The government’s health and social care bill passed its second reading with barely a murmur from the mainstream media, much less any proper public scrutiny. Amongst a number of proposals which open up the NHS to private health providers is the carving up of the NHS into 42 ‘integrated care systems’ (ICSs). One of these will cover the whole of Devon, a county whose population can more than double in the holiday season.
Each ICS will commission health and care services for the local population from a limited budget, giving rise to fears of rationing of care and the ‘postcode lottery’ effect, with increased disparity in standards of care and breadth and depth of service.
The Save Our Hospital Services (SOHS) campaign group point out that:
“The ICS model was developed in the US to reduce the costs of medicare. It was also tried in Spain, but healthcare was returned to the public sector amid scandals over finances and poor patient outcomes.
The Bill removes the right of local councils to scrutinise and object to cuts in services. It allows NHS contracts to be handed to private companies without any tendering process. And it allows the representatives of those private companies to sit on the Boards that decide what services will be commissioned. This marks the end of universal, comprehensive, locally accountable and fully funded health care in England. And the last phase in embedding private corporations into the structures of our NHS.”
In Totnes and Barnstaple, members of the public were invited to ‘pull’ the NHS towards the publicly funded, publicly accountable organisation it was designed to be. Masked campaigners representing would-be privatisers such as Sajid Javid, Richard Branson and Dido Harding pulled in the opposite direction.
In Teignmouth, protestors marched from the threatened hospital down to the town and sea front, where their chants of “Scrap the bill! Save the NHS! were met with cheers, claps and toots from pedestrians and motorists alike and leaflets outlining the bill’s dangers were grabbed enthusiastically.
People aren’t stupid. They can see through the tactics of starving communities of health resource and either forcing them into the private sector or accepting that their NHS provision has to be accessed elsewhere. They can see through tactics that keep minor injury units (MIUs) closed ‘temporarily’ under cover of Covid-19 but with every indication that closure will be permament. They can see through attempts to convince people there is insufficient local need or demand for a local service.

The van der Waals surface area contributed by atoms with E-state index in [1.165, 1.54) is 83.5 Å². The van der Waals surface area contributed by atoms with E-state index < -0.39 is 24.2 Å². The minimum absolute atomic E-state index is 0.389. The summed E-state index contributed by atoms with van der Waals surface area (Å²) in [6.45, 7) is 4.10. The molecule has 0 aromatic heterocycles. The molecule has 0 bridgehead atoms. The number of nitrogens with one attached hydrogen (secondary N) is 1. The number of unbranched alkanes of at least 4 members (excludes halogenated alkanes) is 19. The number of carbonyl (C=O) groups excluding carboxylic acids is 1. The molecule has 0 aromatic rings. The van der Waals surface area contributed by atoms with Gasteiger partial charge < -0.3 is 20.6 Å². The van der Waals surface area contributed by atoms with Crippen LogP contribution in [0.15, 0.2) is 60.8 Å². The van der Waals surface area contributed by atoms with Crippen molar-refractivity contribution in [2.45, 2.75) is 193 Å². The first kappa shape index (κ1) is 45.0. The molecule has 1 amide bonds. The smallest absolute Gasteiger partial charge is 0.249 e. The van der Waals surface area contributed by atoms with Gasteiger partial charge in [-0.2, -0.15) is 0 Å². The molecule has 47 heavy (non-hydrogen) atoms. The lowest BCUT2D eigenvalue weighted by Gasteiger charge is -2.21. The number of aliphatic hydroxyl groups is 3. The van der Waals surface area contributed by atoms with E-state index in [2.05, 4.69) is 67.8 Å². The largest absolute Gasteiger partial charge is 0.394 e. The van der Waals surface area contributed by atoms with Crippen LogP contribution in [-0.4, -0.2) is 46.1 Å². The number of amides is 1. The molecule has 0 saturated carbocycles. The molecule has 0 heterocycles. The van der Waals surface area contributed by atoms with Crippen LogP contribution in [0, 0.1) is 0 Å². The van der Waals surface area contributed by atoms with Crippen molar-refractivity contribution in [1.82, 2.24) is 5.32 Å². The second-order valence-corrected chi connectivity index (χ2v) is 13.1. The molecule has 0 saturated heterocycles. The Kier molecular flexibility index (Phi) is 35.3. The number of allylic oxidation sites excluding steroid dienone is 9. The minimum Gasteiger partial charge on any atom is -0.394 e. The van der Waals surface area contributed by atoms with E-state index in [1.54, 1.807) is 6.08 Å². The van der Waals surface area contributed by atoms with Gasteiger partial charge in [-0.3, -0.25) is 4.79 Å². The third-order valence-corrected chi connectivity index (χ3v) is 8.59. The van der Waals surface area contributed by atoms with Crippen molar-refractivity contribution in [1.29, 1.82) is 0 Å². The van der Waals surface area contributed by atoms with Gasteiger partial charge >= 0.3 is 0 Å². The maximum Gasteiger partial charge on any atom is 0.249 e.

They can see through all of this and they are angry. One resident explained the attempts to close her local hospital “by stealth” by not offering Teignmouth as an option when she requested an appointment with the hearing clinic. It was only because she knew she could be treated in her local hospital that she insisted on being given a slot there and not asked to travel to Torbay or Newton Abbot.
Asked what people should do to build on the pressure to scrap the bill (a bill rejected by the British Medical Association, opposition parties, EveryDoctor and other pro-NHS campaign groups up and down the land ), SOHS campaigner Helen Beetham responded with this important message:
We must not be fooled by a commitment to the NHS brand whilst flogging off the heart of this most-beloved institution.If we all follow Helen’s advice, we may yet be able to stop the NHS being reduced to an accident and emergency service while lucrative ‘bread and butter’ work is hived off to the private sector.
This is not a problem confined to Devon. Stories of threatened hospital and MIU closures can be found everywhere. In rural areas, where public transport infrastructure is inadequate, residents are desperate to keep things local, at the point of need.
All over the country, people are waking up to the urgency behind the fight to defend the NHS and resist the privatisation agenda.